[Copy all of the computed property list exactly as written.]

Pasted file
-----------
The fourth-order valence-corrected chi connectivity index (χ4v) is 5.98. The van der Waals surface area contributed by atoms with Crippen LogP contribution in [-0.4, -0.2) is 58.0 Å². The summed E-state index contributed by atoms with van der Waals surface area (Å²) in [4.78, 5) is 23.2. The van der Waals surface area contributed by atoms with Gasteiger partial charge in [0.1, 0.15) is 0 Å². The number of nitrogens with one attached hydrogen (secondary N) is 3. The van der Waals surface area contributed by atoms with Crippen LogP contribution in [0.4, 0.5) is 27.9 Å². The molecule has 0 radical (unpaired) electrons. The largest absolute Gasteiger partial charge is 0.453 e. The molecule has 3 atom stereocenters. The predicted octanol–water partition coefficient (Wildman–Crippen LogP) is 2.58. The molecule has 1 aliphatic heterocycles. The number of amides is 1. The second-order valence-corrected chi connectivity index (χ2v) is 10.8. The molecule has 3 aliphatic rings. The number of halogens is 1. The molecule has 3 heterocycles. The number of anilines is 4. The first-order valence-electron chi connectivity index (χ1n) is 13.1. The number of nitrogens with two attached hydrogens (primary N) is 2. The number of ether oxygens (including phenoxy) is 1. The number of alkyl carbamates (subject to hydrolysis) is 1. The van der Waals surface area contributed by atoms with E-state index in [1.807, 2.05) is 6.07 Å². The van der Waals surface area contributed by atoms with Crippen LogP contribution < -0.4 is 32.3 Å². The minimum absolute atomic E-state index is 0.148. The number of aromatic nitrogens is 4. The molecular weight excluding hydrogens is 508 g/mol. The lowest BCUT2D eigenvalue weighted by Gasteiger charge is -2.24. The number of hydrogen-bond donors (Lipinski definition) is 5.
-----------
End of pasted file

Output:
The fourth-order valence-corrected chi connectivity index (χ4v) is 5.98. The van der Waals surface area contributed by atoms with Crippen LogP contribution in [-0.4, -0.2) is 58.0 Å². The summed E-state index contributed by atoms with van der Waals surface area (Å²) in [4.78, 5) is 23.2. The van der Waals surface area contributed by atoms with Gasteiger partial charge in [0.1, 0.15) is 0 Å². The number of nitrogens with one attached hydrogen (secondary N) is 3. The van der Waals surface area contributed by atoms with Crippen LogP contribution in [0.4, 0.5) is 27.9 Å². The molecule has 0 radical (unpaired) electrons. The largest absolute Gasteiger partial charge is 0.453 e. The molecule has 3 atom stereocenters. The predicted octanol–water partition coefficient (Wildman–Crippen LogP) is 2.58. The molecule has 1 aliphatic heterocycles. The number of amides is 1. The second-order valence-corrected chi connectivity index (χ2v) is 10.8. The molecule has 3 aliphatic rings. The number of halogens is 1. The molecule has 3 heterocycles. The number of anilines is 4. The first-order valence-electron chi connectivity index (χ1n) is 13.1. The number of nitrogens with two attached hydrogens (primary N) is 2. The number of ether oxygens (including phenoxy) is 1. The number of alkyl carbamates (subject to hydrolysis) is 1. The van der Waals surface area contributed by atoms with E-state index in [1.807, 2.05) is 6.07 Å². The van der Waals surface area contributed by atoms with Crippen LogP contribution < -0.4 is 32.3 Å². The minimum absolute atomic E-state index is 0.148. The number of aromatic nitrogens is 4. The molecular weight excluding hydrogens is 508 g/mol. The lowest BCUT2D eigenvalue weighted by Gasteiger charge is -2.24. The number of hydrogen-bond donors (Lipinski definition) is 5.